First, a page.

For something more intimate, the new Beaverbrook Town House on Sloane Street has just 14 luxury suites and is a sister property to the Surrey country house hotel of the same name.

When to go

There's something magical about London at Christmastime, and it's not solely down to the shopping opportunities.

Clients can admire the array of twinkling festive lights at Kew Gardens, enjoy a classic performance of The Nutcracker by the English National Ballet at The Coliseum or try to keep their balance while ice-skating on one of the seasonal rinks situated at some of the city's most famous landmarks, including the Natural History Museum, the Tower of London, Somerset House and Hampton Court.

Clients may also want to build a break around tickets for one of the major performances or exhibitions opening in the coming months.

Performances of La Traviata at the Royal Opera House start on October 27; the Victoria & Albert's Faberge exhibition launches on November 20; and the Royal Academy's collection of works by Francis Bacon runs from January 29 next year.

Where to stay

Clients seeking traditional London luxury won't go far wrong in Mayfair.

Claridges has unveiled two new suites - clients can choose between an art deco and a Victorian look - and The Beaumont Hotel emerged this summer from a lengthy renovation with a new bar, alfresco dining terrace and all-day dining lounge.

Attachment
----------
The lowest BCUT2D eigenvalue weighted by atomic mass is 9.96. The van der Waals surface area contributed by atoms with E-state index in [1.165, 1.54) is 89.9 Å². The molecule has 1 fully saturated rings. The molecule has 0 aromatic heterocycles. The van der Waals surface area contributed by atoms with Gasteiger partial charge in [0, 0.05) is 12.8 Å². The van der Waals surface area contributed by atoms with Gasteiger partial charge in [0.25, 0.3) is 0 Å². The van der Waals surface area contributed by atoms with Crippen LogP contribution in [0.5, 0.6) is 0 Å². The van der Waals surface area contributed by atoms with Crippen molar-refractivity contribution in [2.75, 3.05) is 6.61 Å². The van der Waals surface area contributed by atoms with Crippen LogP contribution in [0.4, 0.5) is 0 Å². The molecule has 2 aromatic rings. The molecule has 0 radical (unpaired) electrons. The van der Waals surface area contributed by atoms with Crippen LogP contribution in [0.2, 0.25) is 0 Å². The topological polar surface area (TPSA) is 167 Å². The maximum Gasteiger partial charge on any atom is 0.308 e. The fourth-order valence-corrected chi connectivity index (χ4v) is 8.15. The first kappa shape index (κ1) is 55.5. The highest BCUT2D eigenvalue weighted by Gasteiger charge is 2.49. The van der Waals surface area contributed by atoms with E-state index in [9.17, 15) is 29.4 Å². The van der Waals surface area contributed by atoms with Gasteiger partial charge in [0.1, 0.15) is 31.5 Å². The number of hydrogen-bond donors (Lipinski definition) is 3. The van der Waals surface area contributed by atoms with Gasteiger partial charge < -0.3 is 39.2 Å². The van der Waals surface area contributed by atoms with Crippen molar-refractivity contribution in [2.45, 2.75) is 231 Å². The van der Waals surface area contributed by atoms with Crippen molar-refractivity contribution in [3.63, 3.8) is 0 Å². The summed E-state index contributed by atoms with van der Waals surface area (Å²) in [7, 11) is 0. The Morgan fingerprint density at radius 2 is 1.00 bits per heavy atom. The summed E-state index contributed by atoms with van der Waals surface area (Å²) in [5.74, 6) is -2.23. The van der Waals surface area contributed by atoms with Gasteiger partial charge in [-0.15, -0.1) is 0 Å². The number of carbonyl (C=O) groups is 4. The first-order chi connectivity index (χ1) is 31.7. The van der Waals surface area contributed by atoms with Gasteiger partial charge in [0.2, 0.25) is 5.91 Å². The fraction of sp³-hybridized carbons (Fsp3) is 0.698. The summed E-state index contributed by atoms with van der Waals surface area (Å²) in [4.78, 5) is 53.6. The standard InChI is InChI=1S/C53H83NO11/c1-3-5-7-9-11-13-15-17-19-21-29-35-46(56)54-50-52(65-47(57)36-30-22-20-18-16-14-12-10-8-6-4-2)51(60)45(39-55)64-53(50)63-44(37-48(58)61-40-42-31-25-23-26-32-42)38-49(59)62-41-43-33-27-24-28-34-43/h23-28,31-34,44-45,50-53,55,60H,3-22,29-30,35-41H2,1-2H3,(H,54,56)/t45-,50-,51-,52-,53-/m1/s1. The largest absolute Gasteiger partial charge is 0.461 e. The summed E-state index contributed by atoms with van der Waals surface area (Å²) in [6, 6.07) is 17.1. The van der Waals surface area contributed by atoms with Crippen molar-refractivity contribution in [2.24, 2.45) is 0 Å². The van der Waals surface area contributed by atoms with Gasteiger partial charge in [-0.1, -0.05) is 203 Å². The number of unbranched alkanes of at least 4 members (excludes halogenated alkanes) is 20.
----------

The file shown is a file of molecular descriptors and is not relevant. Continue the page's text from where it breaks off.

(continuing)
Across Hyde Park in Knightsbridge, The Lanesborough has launched wellness retreats with specialists Bodhimaya and a Little VIP Club for its youngest guests, offering a range of perks from mocktail classes and in-room treasure hunts to meet­and-greets with Lilibet, the hotel's Siberian forest cat and special Splash Hours in the spa pool.

For clients looking for more space and privacy, consider private home rental through Onefinestay, or hotels with luxury apartments such as 11 Cadogan Gardens.

What to do

Whether clients are looking for authenticity or escapism, there are London experiences to suit.

Tours by Locals offers private, commissionable tours led by expert guides, with more general options taking in famous sights, plus a wide range of themed tours, from rock 'n' roll history or street art to filming locations from movie franchises including Harry Potter and James Bond.

Thames Limo, which offers commissionable luxury private motor yacht journeys on the river, has seen a rise in bookings from high-end British tourists over the past year, particularly for its more experiential trips, which include a chef's table-style dinner on board provided by famed steakhouse Gaucho and an immersive murder mystery cruise.

After months of shopping online, clients will love the more tactile experience of being in store. Make it extra special by booking a personal shopping appointment with a stylist, offered by department stores including Selfridges, Liberty and Fenwick.